Electric car sales could jump to 86% of US light vehicle sales in 2030 if consumers don't have to buy batteries themselves, a University of California, Berkeley, study released on Monday concluded.

Better Place and emerging rivals plan to offer pay-per-mile plans, similar to cell (mobile) phone minutes. A family would buy a car but Better Place would own the battery, offer charging stations, and swap out batteries as needed to extend the driving range, Reuters said, citing the report.

The cost of building charging systems would be more than US$320bn over the next couple of decades, although health-related savings due to reduced vehicle pollution could be $210bn, according to the study by economist Thomas Becker.

The main benefit to drivers would be cars with price tags and operating costs similar to or less than petrol models.

Renault -Nissan is making cars for the Better Place project and the latter has said its system would be cheaper than using petrol.

The Berkeley analysis predicted the per-mile cost of making and charging batteries, including the cost of building a charging system, would be similar to or sharply less than a petrol car, depending largely on whether prices of petrol rise.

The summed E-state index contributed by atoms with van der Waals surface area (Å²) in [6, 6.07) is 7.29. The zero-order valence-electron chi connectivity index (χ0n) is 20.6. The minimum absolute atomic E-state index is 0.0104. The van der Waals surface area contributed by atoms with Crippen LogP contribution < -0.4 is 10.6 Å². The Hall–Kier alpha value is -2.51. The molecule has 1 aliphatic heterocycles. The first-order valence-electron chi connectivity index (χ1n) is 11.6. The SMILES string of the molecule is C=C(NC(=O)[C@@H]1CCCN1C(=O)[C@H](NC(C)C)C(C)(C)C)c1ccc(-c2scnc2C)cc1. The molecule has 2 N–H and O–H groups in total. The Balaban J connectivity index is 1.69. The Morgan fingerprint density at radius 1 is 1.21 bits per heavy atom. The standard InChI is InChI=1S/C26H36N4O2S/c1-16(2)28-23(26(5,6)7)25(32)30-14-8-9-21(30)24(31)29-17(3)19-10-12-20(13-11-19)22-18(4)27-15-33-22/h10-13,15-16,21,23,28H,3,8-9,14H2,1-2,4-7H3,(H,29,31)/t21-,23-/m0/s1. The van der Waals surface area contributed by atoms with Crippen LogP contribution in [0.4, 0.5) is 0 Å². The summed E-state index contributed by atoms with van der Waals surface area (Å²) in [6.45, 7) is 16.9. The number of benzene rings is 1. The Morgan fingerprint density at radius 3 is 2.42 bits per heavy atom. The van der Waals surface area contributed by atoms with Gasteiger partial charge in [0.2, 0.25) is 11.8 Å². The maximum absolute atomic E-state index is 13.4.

Renault is working with authorities around the world, as well as the US, to provide recharging points at work and en route while 'quick drop' stations would be established at dealers - and possibly fuel stations and motorway service areas - where an automated system could simply exchange a battery for a fully charged unit in three minutes.

Christine Tissot, general manager for the French automaker's electric vehicle business development, last week said at the Kangoo EV launch the Alliance already had agreements in place with government authorities and utilities around the world.

She also said that discussions were being held with other carmakers to try and introduce common standards for batteries and ways to charge them.

"We don't want to find a situation as in the mobile phone industry where every manufacturer has different connectors. Batteries are very expensive so it makes sense to standardise where we can."

Similar views were expressed by Toyota R&D chief Masatami Takimoto in Japan last month.

He told just-auto battery rental schemes may eventually be one solution to the range question but said that it was "too early" for them to be a practical proposition yet. "As an idea, battery exchange is interesting. The battery technology is continually evolving. When a battery can be standardised so that it could be used by all [auto] manufacturers then [an exchange system] would be feasible."